Endo-Norbornene-5 6-Dicarboxylic Anhydride

Topics: NMR spectroscopy, Chemistry, Chemical reaction Pages: 8 (2591 words) Published: February 15, 2013
Diels-Alder Synthesis of Exo-Norbornene-cis-5,6-Dicarboxylic Anhydride for Organic Chemistry Laboratory Instruction Kyle Myers and Dr. James Roark University of Nebraska at Kearney, Department of Chemistry, Kearney, NE 68849

Abstract A technique for the Diels-Alder synthesis of endo-norbornene-cis-5,6dicarboxylic anhydride and its stereoisomer, exo-norbornene-cis-5,6-dicarboxylic anhydride, is explained. To prove that each stereoisomer was made in the experiment and to distinguish between the two molecules, the characteristic long range coupling affects seen in the H1-NMR spectra of bridged six member ring molecules are used. A method for the separation of the two molecules is also explained. This technique can be used as a tool to instruct organic chemistry students in the Diels-Alder reaction and how to use NMR techniques to prove the stereochemistry of the products involved in such reactions. Introduction The Diels-Alder reaction has long been an important tool for the organic chemist in that it not only creates new carbon-carbon bonds, but it also creates six-membered rings1. This attribute of the Diels-Alder reaction is especially valuable, because there are few synthetic methods of creating six-membered ring structures. The process of a DielsAlder reaction involves a substituted alkene reacting with a conjugated diene in the cis conformation to create two new carbon-carbon σ bonds which results in the formation of a six-membered ring, as shown below: Figure 1: Example Diels-Alder reaction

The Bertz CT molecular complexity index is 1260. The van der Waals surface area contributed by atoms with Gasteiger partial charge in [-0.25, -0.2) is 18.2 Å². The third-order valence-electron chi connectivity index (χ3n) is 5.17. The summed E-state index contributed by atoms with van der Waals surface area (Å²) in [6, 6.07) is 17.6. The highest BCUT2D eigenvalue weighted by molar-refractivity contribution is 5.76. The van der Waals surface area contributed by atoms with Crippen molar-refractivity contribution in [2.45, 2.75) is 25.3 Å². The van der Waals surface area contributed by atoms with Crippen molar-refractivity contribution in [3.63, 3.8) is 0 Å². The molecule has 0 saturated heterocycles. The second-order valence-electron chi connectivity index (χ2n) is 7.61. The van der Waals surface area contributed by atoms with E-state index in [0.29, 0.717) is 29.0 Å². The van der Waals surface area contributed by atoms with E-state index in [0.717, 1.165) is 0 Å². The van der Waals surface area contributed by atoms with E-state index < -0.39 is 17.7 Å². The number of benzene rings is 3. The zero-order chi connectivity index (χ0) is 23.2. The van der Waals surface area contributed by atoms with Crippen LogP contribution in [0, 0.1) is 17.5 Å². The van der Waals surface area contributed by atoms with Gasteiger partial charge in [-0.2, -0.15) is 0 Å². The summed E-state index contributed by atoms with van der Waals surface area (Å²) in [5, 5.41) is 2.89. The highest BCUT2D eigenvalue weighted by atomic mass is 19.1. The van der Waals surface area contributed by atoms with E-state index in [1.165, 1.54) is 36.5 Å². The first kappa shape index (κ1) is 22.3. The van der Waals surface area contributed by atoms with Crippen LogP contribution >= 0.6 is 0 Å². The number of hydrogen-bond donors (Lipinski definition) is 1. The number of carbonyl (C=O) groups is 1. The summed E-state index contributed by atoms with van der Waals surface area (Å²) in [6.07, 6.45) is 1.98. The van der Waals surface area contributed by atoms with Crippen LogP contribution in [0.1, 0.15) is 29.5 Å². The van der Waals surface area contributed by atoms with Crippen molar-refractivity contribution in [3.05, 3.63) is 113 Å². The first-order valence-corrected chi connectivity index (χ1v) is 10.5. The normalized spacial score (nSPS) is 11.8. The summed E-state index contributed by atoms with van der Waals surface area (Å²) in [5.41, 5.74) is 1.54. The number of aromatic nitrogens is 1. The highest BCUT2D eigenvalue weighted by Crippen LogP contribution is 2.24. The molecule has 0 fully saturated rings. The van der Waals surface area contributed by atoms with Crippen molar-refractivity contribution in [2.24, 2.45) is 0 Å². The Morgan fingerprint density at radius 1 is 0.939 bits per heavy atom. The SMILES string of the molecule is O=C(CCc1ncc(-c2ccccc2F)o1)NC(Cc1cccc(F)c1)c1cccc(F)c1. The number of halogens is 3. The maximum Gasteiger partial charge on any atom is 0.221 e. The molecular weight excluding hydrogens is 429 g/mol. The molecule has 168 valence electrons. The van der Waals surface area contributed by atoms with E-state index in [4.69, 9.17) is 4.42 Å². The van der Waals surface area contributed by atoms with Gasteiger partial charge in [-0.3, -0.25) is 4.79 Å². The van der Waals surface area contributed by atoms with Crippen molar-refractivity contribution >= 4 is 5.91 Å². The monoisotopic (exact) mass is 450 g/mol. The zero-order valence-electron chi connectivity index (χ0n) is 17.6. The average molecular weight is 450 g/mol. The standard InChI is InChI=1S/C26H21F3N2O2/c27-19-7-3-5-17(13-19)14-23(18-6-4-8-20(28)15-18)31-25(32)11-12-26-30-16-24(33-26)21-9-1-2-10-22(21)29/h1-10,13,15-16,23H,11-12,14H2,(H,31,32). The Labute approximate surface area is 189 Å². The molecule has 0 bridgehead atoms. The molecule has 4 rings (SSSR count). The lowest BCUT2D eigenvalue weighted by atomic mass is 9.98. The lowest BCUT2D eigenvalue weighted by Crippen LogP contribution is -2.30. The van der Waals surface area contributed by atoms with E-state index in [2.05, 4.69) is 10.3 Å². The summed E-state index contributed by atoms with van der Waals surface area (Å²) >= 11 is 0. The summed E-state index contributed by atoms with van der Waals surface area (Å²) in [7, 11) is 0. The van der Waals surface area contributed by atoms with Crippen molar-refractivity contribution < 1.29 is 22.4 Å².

In the case of the reaction outlined in this report, the substituted alkene is maleic anhydride, and the conjugated diene is cyclopentadiene. The two undergo a Diels-Alder reaction to produce norbornene-cis-5,6-dicarboxylic anhydride, as shown:

Figure 2: Diels-Alder reaction between cyclopentadiene and maleic anhydride H O H H H H O








maleic anhydride

endo isomer

exo isomer

Depending upon the arrangement of the two molecules during the reaction, two separate stereoisomers can be formed. The endo isomer (the kinetic product because its transition state is abnormally stable due to overlap between maleic anhydride’s oxygen-carbon π bonds and the new π bonds being formed2) is formed under low temperature conditions which are easy to achieve in the laboratory setting. The chemistry department at the University of Nebraska at Kearney uses this reaction as a demonstration of the DielsAlder reaction. However, the exo isomer (the thermodynamic product because it is a more stable final product) is not formed at lower temperatures. It is the purpose of this experiment to determine a method for obtaining the exo isomer in a fashion that would allow an organic chemistry student to perform the same experiment, to separate the compounds, and to use NMR techniques to distinguish between the endo and exo isomers. All NMR spectra were obtained using a Bruker Avance 300 MHz NMR Spectrometer. The main attribute of the NMR spectra of the Diels-Alder products that allows differentiation between the endo and exo compounds is the characteristic and unusual “W-conformation” coupling seen in bridged six member rings3. Normally, protons that are separated by more than three bonds do not show coupling to one another. However, when the carbon atoms the protons are bonded to are strained as such that they form a “W,” an unusually large coupling between the protons can be observed in the H1 and H1-COSY NMR spectra. This unique coupling allows differentiation between the two stereoisomers obtained as the product in this experiment. After the synthesis reaction, the two molecules must be isolated from each other in order to run NMR analysis on each separate molecule. This was achieved through column chromatography using silica gel as the stationary phase and a mixture of hexane and ethyl acetate as the mobile phase. Methods and Materials...

Cited: 1) 2) 3) Durst, H.D., Gokel, G.W., Experimental Organic Chemistry, 2nd ed., McGraw-Hill Inc., New York: 1987, pp 259-265. Bruice, P.Y., Organic Chemistry, 4th ed., Pearson Education, Inc., Upper Saddle River, New Jersey: 2004, pp 320. Silverstein, R.M., Bassler, G.C., Morrill, T.C., Spectrometric Identification of Organic Compounds, 4th ed., John Wiley & Sons, Inc., New York: 1963, pp 209-210.
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